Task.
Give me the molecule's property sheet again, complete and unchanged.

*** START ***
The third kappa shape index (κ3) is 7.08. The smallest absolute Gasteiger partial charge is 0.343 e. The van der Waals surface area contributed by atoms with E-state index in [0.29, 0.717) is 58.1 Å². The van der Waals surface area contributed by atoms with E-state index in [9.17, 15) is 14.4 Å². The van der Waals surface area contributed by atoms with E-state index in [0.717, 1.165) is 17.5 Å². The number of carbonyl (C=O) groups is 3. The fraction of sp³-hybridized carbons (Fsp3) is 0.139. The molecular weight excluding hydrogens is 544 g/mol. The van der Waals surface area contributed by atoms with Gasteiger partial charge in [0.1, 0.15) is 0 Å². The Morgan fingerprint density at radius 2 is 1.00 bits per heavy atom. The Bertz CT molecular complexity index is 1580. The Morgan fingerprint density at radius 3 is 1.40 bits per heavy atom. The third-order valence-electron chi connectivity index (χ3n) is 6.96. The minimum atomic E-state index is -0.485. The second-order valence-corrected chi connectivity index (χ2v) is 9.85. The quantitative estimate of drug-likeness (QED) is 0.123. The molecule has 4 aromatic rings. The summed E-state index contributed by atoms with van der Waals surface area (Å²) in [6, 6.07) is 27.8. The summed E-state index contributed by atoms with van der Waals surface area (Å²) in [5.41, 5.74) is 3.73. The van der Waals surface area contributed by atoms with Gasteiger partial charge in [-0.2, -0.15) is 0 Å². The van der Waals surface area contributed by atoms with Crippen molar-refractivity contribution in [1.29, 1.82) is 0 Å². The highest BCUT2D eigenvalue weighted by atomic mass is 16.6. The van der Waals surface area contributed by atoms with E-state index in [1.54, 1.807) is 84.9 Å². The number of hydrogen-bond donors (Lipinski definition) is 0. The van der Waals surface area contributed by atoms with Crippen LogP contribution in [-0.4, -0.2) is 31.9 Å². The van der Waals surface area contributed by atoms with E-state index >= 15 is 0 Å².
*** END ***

The third kappa shape index (κ3) is 7.08. The smallest absolute Gasteiger partial charge is 0.343 e. The van der Waals surface area contributed by atoms with E-state index in [0.29, 0.717) is 58.1 Å². The van der Waals surface area contributed by atoms with E-state index in [9.17, 15) is 14.4 Å². The van der Waals surface area contributed by atoms with E-state index in [0.717, 1.165) is 17.5 Å². The number of carbonyl (C=O) groups is 3. The fraction of sp³-hybridized carbons (Fsp3) is 0.139. The molecular weight excluding hydrogens is 544 g/mol. The van der Waals surface area contributed by atoms with Gasteiger partial charge in [0.1, 0.15) is 0 Å². The Morgan fingerprint density at radius 2 is 1.00 bits per heavy atom. The Bertz CT molecular complexity index is 1580. The Morgan fingerprint density at radius 3 is 1.40 bits per heavy atom. The third-order valence-electron chi connectivity index (χ3n) is 6.96. The minimum atomic E-state index is -0.485. The second-order valence-corrected chi connectivity index (χ2v) is 9.85. The quantitative estimate of drug-likeness (QED) is 0.123. The molecule has 4 aromatic rings. The summed E-state index contributed by atoms with van der Waals surface area (Å²) in [6, 6.07) is 27.8. The summed E-state index contributed by atoms with van der Waals surface area (Å²) in [5.41, 5.74) is 3.73. The van der Waals surface area contributed by atoms with Gasteiger partial charge in [-0.2, -0.15) is 0 Å². The van der Waals surface area contributed by atoms with Crippen molar-refractivity contribution in [1.29, 1.82) is 0 Å². The highest BCUT2D eigenvalue weighted by atomic mass is 16.6. The van der Waals surface area contributed by atoms with E-state index in [1.54, 1.807) is 84.9 Å². The number of hydrogen-bond donors (Lipinski definition) is 0. The van der Waals surface area contributed by atoms with Crippen LogP contribution in [-0.4, -0.2) is 31.9 Å². The van der Waals surface area contributed by atoms with E-state index >= 15 is 0 Å².